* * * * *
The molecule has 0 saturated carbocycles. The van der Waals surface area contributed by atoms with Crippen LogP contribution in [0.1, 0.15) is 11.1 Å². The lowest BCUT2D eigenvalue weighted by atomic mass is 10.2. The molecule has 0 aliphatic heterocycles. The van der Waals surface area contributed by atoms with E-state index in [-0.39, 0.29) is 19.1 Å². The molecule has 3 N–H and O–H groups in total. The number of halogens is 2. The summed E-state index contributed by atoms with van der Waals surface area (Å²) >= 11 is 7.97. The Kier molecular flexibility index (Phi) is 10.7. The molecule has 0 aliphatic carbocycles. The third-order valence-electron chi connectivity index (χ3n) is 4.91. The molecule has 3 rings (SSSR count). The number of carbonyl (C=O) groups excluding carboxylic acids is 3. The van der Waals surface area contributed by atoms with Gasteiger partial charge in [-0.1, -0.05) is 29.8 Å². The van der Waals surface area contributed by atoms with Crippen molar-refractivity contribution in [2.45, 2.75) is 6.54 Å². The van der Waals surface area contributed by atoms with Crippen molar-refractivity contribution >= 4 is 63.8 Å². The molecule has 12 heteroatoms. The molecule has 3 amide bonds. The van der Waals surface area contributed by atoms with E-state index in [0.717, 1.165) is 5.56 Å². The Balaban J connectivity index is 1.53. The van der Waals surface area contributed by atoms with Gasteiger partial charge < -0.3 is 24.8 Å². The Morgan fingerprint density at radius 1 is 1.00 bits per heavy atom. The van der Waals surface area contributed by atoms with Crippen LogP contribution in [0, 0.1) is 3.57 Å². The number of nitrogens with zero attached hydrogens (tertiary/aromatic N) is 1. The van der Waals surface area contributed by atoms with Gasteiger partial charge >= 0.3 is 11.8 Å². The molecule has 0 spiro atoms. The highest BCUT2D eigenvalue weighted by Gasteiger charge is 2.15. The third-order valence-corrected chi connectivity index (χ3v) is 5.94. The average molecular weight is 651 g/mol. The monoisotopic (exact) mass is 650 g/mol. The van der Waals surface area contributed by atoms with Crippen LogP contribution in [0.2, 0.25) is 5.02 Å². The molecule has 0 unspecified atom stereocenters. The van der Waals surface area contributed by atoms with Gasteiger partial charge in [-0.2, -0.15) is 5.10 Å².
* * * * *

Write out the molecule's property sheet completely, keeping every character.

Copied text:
The molecule has 0 saturated carbocycles. The van der Waals surface area contributed by atoms with Crippen LogP contribution in [0.1, 0.15) is 11.1 Å². The lowest BCUT2D eigenvalue weighted by atomic mass is 10.2. The molecule has 0 aliphatic heterocycles. The van der Waals surface area contributed by atoms with E-state index in [-0.39, 0.29) is 19.1 Å². The molecule has 3 N–H and O–H groups in total. The number of halogens is 2. The summed E-state index contributed by atoms with van der Waals surface area (Å²) >= 11 is 7.97. The Kier molecular flexibility index (Phi) is 10.7. The molecule has 0 aliphatic carbocycles. The third-order valence-electron chi connectivity index (χ3n) is 4.91. The molecule has 3 rings (SSSR count). The number of carbonyl (C=O) groups excluding carboxylic acids is 3. The van der Waals surface area contributed by atoms with Gasteiger partial charge in [-0.1, -0.05) is 29.8 Å². The van der Waals surface area contributed by atoms with Crippen molar-refractivity contribution in [2.45, 2.75) is 6.54 Å². The van der Waals surface area contributed by atoms with Crippen molar-refractivity contribution >= 4 is 63.8 Å². The molecule has 12 heteroatoms. The molecule has 3 amide bonds. The van der Waals surface area contributed by atoms with E-state index in [0.717, 1.165) is 5.56 Å². The Balaban J connectivity index is 1.53. The van der Waals surface area contributed by atoms with Gasteiger partial charge < -0.3 is 24.8 Å². The Morgan fingerprint density at radius 1 is 1.00 bits per heavy atom. The van der Waals surface area contributed by atoms with Crippen LogP contribution in [0, 0.1) is 3.57 Å². The number of nitrogens with zero attached hydrogens (tertiary/aromatic N) is 1. The van der Waals surface area contributed by atoms with Gasteiger partial charge >= 0.3 is 11.8 Å². The molecule has 0 spiro atoms. The highest BCUT2D eigenvalue weighted by Gasteiger charge is 2.15. The third-order valence-corrected chi connectivity index (χ3v) is 5.94. The average molecular weight is 651 g/mol. The monoisotopic (exact) mass is 650 g/mol. The van der Waals surface area contributed by atoms with Crippen LogP contribution in [0.2, 0.25) is 5.02 Å². The molecule has 0 unspecified atom stereocenters. The van der Waals surface area contributed by atoms with Gasteiger partial charge in [-0.2, -0.15) is 5.10 Å².